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Comment: Re: Eric "you shouldn't be doing that" Schmidt (Score 2) 155

I thought the point was clear, but to attempt to make it more so:

Eric Schmidt stated if there was stuff we didn't want people to know, we shouldn't be doing it. (this was way before the Snowden leaks).

He made it a clear position - don't do anything you don't want to be made public (search back for the old discussion on here about it, as I recall he didn't come out of it well).

So now he's saying the opposite - that we can trust him with stuff we don't people to know (i.e. everything Google knows about us).

Our opinions in how much trust to him are clearly divergent.

Comment: Eric "you shouldn't be doing that" Schmidt (Score 2) 155

This would be the same Eric Schmidt who said "If you have something that you don't want anyone to know, maybe you shouldn't be doing it in the first place."?

And now we're expected to believe him, when he says he's keeping us safe from letting anyone know what we're doing?

He killed a lot of trust with the original comment.

He just killed a whole lot more.

Comment: Hit us, lost 2 trees (Score 1) 95

by hazeii (#46084399) Attached to: Surrey Hit With Catnado

It was more a band of very strong wind (for the UK) - the damage track is several miles wide, nothing like a tornado. Not too severe, about one tree down every 2 miles (rough calculation from seeing about a dozen trees down on a 25 mile local trip). We lost 2, both ripped off about 10 feet from the ground (in from the edge of a small wood - apparently others have seen a similar pattern).

Comment: A curb on *use* (not on *collection*) (Score 3, Insightful) 359

by hazeii (#45988679) Attached to: Obama Announces Surveillance Reforms

Notice how this is a curb on the *use* of the collected data - not on collecting it in the first place.

In other words, politicians have realised how much power this level of information can give them - and that is why control of it is far too important to be left in the hands of the NSA.

So what we have is just a power struggle over the strings of control - and not over the real issue of overbearing intrusion into the private lives of the people of this planet.

Comment: Having read the report, the main points are: (Score 4, Informative) 177

by hazeii (#45908609) Attached to: EU Committee Issues Report On NSA Surveillance; Snowden To Testify

A quick synopsis (so may contain stuff to quibble over) but the meat appears to be the action list (read the original document - link in article - for the rest):

Action 1: Adopt the data protection package

Action 2: Set up an overall agreement ensuring 'proper redress mechanisms' for EU citizens where data is passed to the US for law enforcement purposes.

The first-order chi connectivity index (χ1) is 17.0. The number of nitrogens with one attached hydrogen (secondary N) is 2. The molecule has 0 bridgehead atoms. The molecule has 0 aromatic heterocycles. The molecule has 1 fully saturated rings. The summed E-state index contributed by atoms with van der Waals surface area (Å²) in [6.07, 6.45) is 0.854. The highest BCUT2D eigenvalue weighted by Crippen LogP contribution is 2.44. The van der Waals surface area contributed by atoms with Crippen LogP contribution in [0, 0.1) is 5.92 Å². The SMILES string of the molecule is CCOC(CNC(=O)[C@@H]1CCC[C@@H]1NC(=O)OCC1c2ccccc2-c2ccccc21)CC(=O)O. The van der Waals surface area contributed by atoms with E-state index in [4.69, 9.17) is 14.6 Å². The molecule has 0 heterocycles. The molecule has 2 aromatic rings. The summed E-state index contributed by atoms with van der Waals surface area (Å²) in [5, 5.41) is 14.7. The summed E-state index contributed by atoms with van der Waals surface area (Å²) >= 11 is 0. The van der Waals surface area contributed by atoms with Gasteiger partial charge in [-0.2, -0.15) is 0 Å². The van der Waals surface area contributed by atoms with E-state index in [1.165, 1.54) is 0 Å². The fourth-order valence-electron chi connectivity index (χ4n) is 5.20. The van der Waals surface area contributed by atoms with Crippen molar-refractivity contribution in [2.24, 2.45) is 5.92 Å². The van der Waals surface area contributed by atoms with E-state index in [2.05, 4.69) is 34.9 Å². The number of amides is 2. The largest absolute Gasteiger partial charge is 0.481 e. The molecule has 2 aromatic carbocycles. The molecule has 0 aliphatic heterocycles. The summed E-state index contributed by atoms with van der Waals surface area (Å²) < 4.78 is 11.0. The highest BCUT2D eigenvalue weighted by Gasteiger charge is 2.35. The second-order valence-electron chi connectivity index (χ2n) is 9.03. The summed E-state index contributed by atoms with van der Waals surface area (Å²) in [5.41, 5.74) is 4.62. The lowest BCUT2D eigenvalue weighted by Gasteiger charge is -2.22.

Action 3: Suspend 'safe harbour' (covering personal data) until the US comply with 'EU highest standards'

Action 4: Suspend the 'TFTP' (Terrorist Finance Tracking Package) until a) Action 2 complete b) the EU have looked into it

Action 5: Worth quoting in full: "Protect the rule of law and the fundamental rights of EU citizens, with a particular focus on threads to the freedom of the press and professional confidentiality (including lawyer-client relationships) as well as enhanced protection for whistleblowers".

Action 6: Develop a european strategy for IT independence (that'll send cold shivers down the spine of certain US companies).

Action 7: Develop the EU as a reference player for a democratic and neutral governance of the internet (my translation: currently it's a US party, we want in on that).

Comment: Is this just setting Snowden up? (Score 1) 383

by hazeii (#45694041) Attached to: NSA Has No Clue As To Scope of Snowden's Data Trove

Could it be they are now going to (as often suggested on here) deliberately leak something pretty serious (possibly about some past actual harm, with a nicely polished backstory) and attribute it to Snowden? Effectively, by saying "we don't know what he's got" , it leaves the door open for them to attribute *anything they like* to him.

Comment: Re:But but but (Score 1) 270

by hazeii (#45597983) Attached to: For First Three Years, Consumer Hard Drives As Reliable As Enterprise Drives

Absolutely; for large, fast (and short-term) storage we use servers with 6 fast disks in RAID 0, and when that's not enough we use big RAM disks. SSD's have been played with (without any problems) but don't seem to add anything to our particular (admittedly unusual) set-up.

Comment: Not just young folk... (Score 0) 332

by hazeii (#45404715) Attached to: Aging Linux Kernel Community Is Looking For Younger Participants

Let's face it, linux isn't easy to hack now; the corporates are winning (complexity is their friend, if it was simple no-one would need a support contract). Why release a simple system, when you can bloat it with a zillion tweaks of dubious value and then charge money to keep the whole mess working?

Mind you, it's a strategy that's worked well for Microsoft (well, up till now anyway).

Shortest distance between two jokes = A straight line